Imagine a little world where there is two balls ("Ball1" and "Ball2") and a box ("Box1"). Then, i know that there is a ball in the box, but i do not know which one. I want to be able to ask the following question: what is in "Box1" and have the answer "Ball", but i encountered some problems.

Using Protege, I create a very little ontology to model this. I create a class: "Object" with two sub-classes: "Ball" and "Box". I define two object properties "isin" and "include" and say that "isin" is the inverse property of "include". Then I create two individuals "Ball1" and "Ball2" with type "Ball" and an individual "Box1" with type "Box and (include some (Balle))"

Then I query the ontology with "isin value Box1", but I only have "Thing" as an answer where i expected "Ball".

Could you help me to see what i miss ?

Thanks for your help.


ps: I've tested to define "Box1" with "Box and (include only (Ball))" and I obtain "Ball" when i query, but it seems to me that does not represent what i want since I know there is a ball in the box but i do not know if there is something else.

asked 17 Jan '13, 02:29

aclodic's gravatar image

accept rate: 0%

There might be other things in the box. :) some means that there's at least one thing in the box that's a ball. all would mean that everything that's in the box is a ball. (EDIT: seems I'm just repeating @utapyngo ... and felt it worth mentioning that I'm struggling not to try make a joke about quantum mechanics here.)

Also, @aclodic, welcome!

(17 Jan '13, 13:38) Signified ♦ Signified's gravatar image

Web Ontology Language is designed to describe the large world, not little ones. That is why it uses the Open Wold Assumption. Just ask yourself, what if someone on the Internet states that Hippopotamus1 isin Box1? There are some techniques however to "close the world" (for example, using oneOf). Pellet ICV also supports closed world assumption. But it is not the standard behaviour. See also this question.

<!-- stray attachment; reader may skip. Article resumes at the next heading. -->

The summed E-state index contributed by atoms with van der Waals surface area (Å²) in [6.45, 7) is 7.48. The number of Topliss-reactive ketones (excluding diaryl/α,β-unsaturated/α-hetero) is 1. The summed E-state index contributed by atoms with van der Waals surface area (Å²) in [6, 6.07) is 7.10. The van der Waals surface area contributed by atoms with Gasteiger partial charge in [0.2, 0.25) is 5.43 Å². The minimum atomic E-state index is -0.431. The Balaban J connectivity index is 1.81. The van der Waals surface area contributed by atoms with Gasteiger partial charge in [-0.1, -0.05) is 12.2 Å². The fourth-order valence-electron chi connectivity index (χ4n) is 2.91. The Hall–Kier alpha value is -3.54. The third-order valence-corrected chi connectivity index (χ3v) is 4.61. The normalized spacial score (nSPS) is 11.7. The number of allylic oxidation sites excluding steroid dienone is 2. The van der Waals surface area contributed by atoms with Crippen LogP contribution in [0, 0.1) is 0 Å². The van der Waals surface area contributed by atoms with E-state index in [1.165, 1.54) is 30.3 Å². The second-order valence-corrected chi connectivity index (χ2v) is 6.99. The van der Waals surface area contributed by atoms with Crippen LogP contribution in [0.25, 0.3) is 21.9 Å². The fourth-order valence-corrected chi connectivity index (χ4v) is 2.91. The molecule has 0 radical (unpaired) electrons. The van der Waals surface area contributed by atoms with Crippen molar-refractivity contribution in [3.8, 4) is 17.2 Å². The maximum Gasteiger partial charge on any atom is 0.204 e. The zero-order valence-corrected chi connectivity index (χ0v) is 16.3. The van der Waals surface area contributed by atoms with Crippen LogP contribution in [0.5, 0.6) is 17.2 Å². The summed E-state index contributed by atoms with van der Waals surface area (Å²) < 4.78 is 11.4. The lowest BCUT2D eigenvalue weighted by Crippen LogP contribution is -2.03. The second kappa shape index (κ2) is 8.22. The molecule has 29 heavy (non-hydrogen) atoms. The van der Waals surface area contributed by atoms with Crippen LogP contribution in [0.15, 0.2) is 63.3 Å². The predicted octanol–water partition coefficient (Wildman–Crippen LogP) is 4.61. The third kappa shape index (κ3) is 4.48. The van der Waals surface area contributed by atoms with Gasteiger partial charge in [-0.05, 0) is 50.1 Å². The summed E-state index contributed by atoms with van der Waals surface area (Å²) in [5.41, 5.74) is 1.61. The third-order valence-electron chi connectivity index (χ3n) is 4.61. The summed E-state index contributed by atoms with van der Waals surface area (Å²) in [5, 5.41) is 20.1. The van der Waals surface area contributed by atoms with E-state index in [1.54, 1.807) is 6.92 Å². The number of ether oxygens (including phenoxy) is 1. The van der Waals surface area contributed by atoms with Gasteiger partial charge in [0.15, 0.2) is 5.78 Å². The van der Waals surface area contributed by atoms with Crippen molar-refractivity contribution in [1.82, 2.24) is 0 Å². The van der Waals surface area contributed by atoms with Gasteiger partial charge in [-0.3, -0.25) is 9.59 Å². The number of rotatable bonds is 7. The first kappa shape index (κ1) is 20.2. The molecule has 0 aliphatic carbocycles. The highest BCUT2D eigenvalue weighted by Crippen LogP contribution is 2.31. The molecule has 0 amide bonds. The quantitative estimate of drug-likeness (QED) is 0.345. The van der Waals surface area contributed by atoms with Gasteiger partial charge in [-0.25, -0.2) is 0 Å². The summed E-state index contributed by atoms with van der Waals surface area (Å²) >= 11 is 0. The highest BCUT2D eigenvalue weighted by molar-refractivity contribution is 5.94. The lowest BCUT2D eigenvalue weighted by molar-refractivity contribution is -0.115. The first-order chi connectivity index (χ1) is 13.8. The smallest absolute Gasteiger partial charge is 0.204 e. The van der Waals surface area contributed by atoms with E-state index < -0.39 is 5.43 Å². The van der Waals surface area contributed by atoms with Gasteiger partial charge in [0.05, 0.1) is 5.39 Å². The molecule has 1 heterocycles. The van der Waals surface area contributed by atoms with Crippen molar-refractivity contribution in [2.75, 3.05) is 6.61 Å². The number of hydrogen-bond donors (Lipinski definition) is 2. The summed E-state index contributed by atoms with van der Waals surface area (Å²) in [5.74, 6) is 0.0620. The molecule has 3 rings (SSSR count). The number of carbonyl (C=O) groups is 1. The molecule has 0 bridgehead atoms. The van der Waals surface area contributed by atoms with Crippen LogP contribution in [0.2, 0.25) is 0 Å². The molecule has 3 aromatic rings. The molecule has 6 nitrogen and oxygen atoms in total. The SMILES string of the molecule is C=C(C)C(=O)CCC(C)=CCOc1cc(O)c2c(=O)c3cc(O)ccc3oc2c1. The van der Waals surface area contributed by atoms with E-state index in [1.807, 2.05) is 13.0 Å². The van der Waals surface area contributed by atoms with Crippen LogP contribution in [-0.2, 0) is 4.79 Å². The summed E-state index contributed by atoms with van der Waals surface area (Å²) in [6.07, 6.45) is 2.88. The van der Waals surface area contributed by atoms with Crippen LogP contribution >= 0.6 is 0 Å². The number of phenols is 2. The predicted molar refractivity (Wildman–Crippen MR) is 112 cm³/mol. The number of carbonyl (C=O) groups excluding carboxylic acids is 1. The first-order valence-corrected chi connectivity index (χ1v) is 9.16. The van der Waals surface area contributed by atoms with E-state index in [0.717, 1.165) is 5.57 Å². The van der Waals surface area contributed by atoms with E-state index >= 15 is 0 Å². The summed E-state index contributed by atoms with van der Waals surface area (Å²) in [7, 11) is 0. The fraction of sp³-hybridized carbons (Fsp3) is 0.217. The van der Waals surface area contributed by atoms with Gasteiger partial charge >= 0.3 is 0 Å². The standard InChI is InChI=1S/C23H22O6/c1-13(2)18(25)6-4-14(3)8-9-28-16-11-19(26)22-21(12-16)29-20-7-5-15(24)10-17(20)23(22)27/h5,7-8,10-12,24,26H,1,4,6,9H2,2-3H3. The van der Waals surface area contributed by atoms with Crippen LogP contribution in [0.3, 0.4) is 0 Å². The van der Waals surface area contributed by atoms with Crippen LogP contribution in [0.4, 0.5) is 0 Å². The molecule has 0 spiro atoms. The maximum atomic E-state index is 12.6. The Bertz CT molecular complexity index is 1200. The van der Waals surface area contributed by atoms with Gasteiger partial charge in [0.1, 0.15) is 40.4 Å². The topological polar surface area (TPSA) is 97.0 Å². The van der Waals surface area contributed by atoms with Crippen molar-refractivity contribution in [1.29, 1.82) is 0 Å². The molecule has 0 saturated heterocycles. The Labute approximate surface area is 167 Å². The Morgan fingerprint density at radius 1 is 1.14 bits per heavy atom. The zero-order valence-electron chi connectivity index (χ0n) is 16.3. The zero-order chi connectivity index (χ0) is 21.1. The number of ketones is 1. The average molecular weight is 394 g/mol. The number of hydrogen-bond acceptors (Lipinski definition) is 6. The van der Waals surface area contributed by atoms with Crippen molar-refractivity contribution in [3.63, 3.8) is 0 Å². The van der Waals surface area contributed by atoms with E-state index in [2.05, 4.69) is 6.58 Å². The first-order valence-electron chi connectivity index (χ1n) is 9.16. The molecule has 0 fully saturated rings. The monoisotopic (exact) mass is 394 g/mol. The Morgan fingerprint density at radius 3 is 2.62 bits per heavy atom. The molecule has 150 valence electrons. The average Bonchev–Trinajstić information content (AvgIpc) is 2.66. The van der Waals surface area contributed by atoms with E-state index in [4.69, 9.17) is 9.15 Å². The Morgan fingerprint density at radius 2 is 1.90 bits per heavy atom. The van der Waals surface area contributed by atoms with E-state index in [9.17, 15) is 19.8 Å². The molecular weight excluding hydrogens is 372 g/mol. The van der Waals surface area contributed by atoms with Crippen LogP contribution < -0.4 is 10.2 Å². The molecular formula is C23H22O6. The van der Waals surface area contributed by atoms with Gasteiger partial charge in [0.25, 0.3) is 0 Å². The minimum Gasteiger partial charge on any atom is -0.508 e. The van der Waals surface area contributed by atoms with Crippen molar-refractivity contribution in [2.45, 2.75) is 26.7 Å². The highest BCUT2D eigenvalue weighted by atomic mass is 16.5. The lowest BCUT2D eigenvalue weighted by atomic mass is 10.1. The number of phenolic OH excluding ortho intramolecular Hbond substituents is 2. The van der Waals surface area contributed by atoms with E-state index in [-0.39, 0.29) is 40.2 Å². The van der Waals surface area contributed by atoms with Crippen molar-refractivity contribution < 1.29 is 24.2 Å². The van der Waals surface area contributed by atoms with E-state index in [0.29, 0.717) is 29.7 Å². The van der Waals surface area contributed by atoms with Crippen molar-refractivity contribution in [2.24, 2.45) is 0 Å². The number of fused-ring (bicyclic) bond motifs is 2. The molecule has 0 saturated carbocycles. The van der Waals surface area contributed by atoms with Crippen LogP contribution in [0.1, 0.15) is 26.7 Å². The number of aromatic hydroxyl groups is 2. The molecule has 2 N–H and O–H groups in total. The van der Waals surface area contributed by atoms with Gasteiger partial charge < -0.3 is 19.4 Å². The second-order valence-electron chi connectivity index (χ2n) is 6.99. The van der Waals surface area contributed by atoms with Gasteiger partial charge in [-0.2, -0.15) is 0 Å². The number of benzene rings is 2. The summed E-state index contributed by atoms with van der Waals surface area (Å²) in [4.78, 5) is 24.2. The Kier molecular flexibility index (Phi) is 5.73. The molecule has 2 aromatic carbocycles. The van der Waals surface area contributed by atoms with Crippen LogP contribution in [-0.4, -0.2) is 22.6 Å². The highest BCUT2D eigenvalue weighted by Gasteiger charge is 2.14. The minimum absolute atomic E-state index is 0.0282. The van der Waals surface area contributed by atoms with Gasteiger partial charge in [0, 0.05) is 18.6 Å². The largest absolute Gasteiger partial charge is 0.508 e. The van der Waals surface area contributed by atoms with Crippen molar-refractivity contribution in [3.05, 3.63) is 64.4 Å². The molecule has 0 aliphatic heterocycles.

Regarding your example: you don't have to define each box as "Box and (include only (Ball))". Defining the Box class as Object that include only Ball should be enough. But this will not prevent anyone to state that Hippopotamus1 isin Box1. This statement would just mean that (surprisingly!) Hippopotamus1 is not only a Hippopotamus but also a Ball.

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answered 17 Jan '13, 06:11

utapyngo's gravatar image

accept rate: 19%

edited 17 Jan '13, 06:22

From wikipedia: I define the class "Citizen" and the class "Country". Then properties "isACitizenOf" (and the inverse "istheCountryOf"). I create two individuals with type "Citizen": Mary and Paul. I create an individual "France" with type "Country and (include some (Citizen)"". Considering that for now, i know that there are some Citizens in France (and perhaps other stuff like an Hippopotamus). I just want that my "France" definition, includes the knowledge that i have for the moment AND to be able to get this information then. Is there a mean to do that with ontology and OWP ? Thanks.

(17 Jan '13, 08:06) aclodic aclodic's gravatar image

So you want to infer that there are some citizens in France from the fact that there are some citizens in France? I think you just want to read the "France" definition.

(17 Jan '13, 08:22) utapyngo utapyngo's gravatar image

Assuming your query engine is supporting an entailment regime that is expressive enough to give you the intended conclusions, you may want to use a SPARQL query like this one:

SELECT ?object ?class WHERE {
      :box1  :include  ?object .
      OPTIONAL { ?object  a  ?class .}
    { :box1  :include  [ a ?class ] }

which would give you a binding of variable ?class to :Ball with ?object unbound, plus any other object that may have been declared as being in the box.

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answered 17 Jan '13, 14:57

Antoine%20Zimmermann's gravatar image

Antoine Zimm... ♦
accept rate: 34%

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question asked: 17 Jan '13, 02:29

question was seen: 32,101 times

last updated: 17 Jan '13, 14:57